TORONTO – Given the Maple Leafs’ torrid run and the Buffalo Sabres’ futility, tonight could get ugly.
Right now, having won two straight games and six of the last seven, the Maple Leafs are scorching. They’ve scored a whopping 29 goals in that stretch.
They’ve won a franchise-record 13 straight games at home. They haven’t lost at the Air Canada Centre in more than two months.
For some perspective, the Sabres have won 11 home games all season.
The Maple Leafs, who are celebrating their 100th anniversary, can set the franchise’s all-time single-season wins record tonight by earning their 46th.
“It’s a pretty cool accomplishment for a team that’s been around a really long time,” center Tyler Bozak, the Maple Leafs’ longest-tenured player, told reporters in Toronto on Sunday. “It just gives us a lot of confidence, which is something you need at this time of year. I think we’re doing a good job of building that.”
The Sabres, meanwhile, have completely imploded during their four-game losing streak, getting outscored a stunning 16-2.
So will tonight be a blowout? Can the Sabres at least make the outcome respectable? They beat the Maple Leafs 5-3 on March 5 in Buffalo. But Toronto, which dropped its fourth straight contest that night, has only lost once since then. The Maple Leafs won 5-2 on March 15 in Buffalo.
Incredibly, they’ve done much of their damage without slick center Auston Matthews, who recently missed a month with a shoulder injury.
Of course, showcasing a balanced attack means losing a player as talented as Matthews probably won’t stymie your season. Eleven Maple Leafs have compiled 40 or more points. Five have scored at least 20 goals.
Three Sabres – centers Jack Eichel and Ryan O’Reilly and winger Sam Reinhart – have all hit the 20-goal and 40-point mark. No one else, however, has scored more than 13 times.
Eichel, the Sabres’ leading scorer with 22 goals and 54 points in 60 games, has a season-high four-game point drought entering tonight. Since returning from a high-ankle sprain March 17, he has just one assist.
Before Reinhart’s late power-play goal in Saturday’s ugly 5-1 road loss to the New York Rangers, the NHL’s lowest-scoring team (2.3 a game) had gone 163:44 without scoring a goal.
Since beating Chicago 5-3 on March 17, the Sabres have converted only two of the 144 shots they’ve pumped on goal. That’s a shooting percentage of just 1.4 percent!
So why can’t the Sabres, who averaged 36 shots an outing last week, finish more opportunities? They don’t get gritty and stand in front of the net enough.
“We’re not getting there enough to score in this league at this time of year,” Sabres coach Phil Housley told reporters Saturday in New York. “At five-on-five, even strength, you have to be willing to go there, especially the first guy and then try to take the goalie’s eyes.”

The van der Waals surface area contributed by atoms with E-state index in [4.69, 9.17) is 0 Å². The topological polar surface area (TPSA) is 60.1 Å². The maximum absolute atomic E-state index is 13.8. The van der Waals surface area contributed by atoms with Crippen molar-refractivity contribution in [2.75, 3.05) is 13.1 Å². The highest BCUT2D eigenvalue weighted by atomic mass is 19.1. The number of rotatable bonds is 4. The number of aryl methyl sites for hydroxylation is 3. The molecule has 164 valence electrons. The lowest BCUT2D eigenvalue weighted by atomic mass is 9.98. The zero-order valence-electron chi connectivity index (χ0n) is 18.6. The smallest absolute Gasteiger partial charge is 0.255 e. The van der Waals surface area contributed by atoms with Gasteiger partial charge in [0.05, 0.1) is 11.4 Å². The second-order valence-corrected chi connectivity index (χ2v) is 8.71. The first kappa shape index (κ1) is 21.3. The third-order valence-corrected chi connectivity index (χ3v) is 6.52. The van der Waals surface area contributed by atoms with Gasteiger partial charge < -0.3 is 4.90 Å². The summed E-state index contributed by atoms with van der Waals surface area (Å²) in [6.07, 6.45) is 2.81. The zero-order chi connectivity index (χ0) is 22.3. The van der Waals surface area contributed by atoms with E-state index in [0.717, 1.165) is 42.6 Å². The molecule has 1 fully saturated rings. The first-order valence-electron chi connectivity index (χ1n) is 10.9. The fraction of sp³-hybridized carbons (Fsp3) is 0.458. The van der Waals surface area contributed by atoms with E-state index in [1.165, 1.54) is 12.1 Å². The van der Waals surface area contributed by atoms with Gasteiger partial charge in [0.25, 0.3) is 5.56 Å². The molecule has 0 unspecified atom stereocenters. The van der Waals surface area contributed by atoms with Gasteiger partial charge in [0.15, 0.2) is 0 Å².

Having scored only 173 goals through 75 games, at their current pace, the Sabres would score 189 goals this season, 10 fewer than a year ago. The Maple Leafs have already scored 248 times. The Sabres haven’t scored 200 goals in a full season since 2011-12.
Last week, Housley lamented how his goalies must play a perfect game to win. On Saturday, the Sabres outshot the Rangers 21-10 in the first, yet ended the period trailing 2-0.
After four straight shots beat goalie Robin Lehner, Housley mercifully yanked him.
“I can’t fault Robin for any of those goals, missed coverages, missed picking up guys,” Housley said. “I don’t think he had a chance on any of those. When four goals went in (on) four shots, it was just trying to save (him) a little bit and maybe send a message to our team.”
Reinhart’s goal was first the Sabres scored for goalie Linus Ullmark, Lehner’s replacement, in 175:44 of action over four games.
Notes: The Sabres had Sunday off. … Tonight is the Sabres’ first visit to Toronto since Feb. 11, 2017. … Eichel and Matthews, two young American stars, will face each other for the first time this season. … The Sabres have won at least 46 games in a season eight times. The last time, 2006-07, they won a franchise record 53 contests.
One thought on “Sabres, Maple Leafs going in opposite directions as rivals meet”
Bill : you hit the nail right on the head, they need to go to the front of the oppositions net. Rhinheart was doing that for a while, but I guess he’s backed off. This whole group are unwilling to do this and are even hesitant to do it during practice.
When you are at the front of the other guys net you can deflect, tip, screen or get rebounds. If they will not do what the coach says, and since he is a management person, then they are not doing what management wants.
It’s a quandry as who would want these players?